March 31, 2009

Redbox Rocking DVD Industry?

This article looks at the effect of Redbox kiosks on DVD sales nationwide, accusing the establishment of these machines of hindering movie sales and cutting into profits at rental stores like Blockbuster. It cites the availability, and price, of Redbox rentals as a leading force in a decrease in demand for DVD purchases. While Redbox is contributing to the reduction in DVD purchases, that is not the main impact of these dollar-per-night rentals. In fact, it could be argued that rentals in general are driving down the demand for DVDs, as consumers are more likely to simply rent a film for any amount of time as opposed to spending $20 to own it. This is because renting a movie and owning it are, in terms of comparing goods, substitutes. And since renting is cheaper accross the board, a higher demand will exist for them.

The real effect of Redbox, and other cheap rental providers, is felt at places like Blockbuster and Hollywood Video. These places are competing amongst one another in the rental market alone, and so have more direct stake in rental prices. Again, movies from Blockbuster and movies from Redbox are considered substitutes for one another, and the determining factor in demand for these movies is price. Redbox charges $1 per every 24 hours that the movie is away from the kiosk, while Blockbuster charges a few dollars, depending on if the movie is a new release, for five days. Depending on how long a consumer intends to hold onto the movie, either venue could be much cheaper than the other.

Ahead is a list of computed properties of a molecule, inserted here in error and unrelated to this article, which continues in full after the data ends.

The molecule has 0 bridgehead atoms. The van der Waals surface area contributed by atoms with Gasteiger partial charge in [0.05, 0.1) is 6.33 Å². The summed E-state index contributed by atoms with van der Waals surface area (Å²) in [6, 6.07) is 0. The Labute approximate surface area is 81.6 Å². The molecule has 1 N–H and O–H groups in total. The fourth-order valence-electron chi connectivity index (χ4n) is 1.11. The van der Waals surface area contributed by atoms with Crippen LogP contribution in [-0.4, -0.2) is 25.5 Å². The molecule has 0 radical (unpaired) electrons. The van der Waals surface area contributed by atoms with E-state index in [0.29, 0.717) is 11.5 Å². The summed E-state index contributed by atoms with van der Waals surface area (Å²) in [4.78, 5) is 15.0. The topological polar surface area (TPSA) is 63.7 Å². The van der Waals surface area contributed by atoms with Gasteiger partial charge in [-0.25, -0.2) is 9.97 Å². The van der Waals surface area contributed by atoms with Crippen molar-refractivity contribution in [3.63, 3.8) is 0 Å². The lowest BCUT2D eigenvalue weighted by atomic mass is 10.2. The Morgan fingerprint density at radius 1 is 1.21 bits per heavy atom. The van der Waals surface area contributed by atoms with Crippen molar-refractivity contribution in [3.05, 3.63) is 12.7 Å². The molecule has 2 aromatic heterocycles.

The article has a lot of bells and whistles worrying about how Blockbuster is in danger and Redbox is sweeping the market. As it stands, however, the firms are equally able to survive, as each has a unique consumer base. Besides, many Blockbuster stores are introducing $1 per night rentals in order to more directly compete with Redbox sales. Movie rental stores are going to stick around for a while, until online streaming plans like Netflix end up driving prices too low for the firms to continue to support themselves. In which case Blockbuster will still have streaming movies to compete on that front as well.

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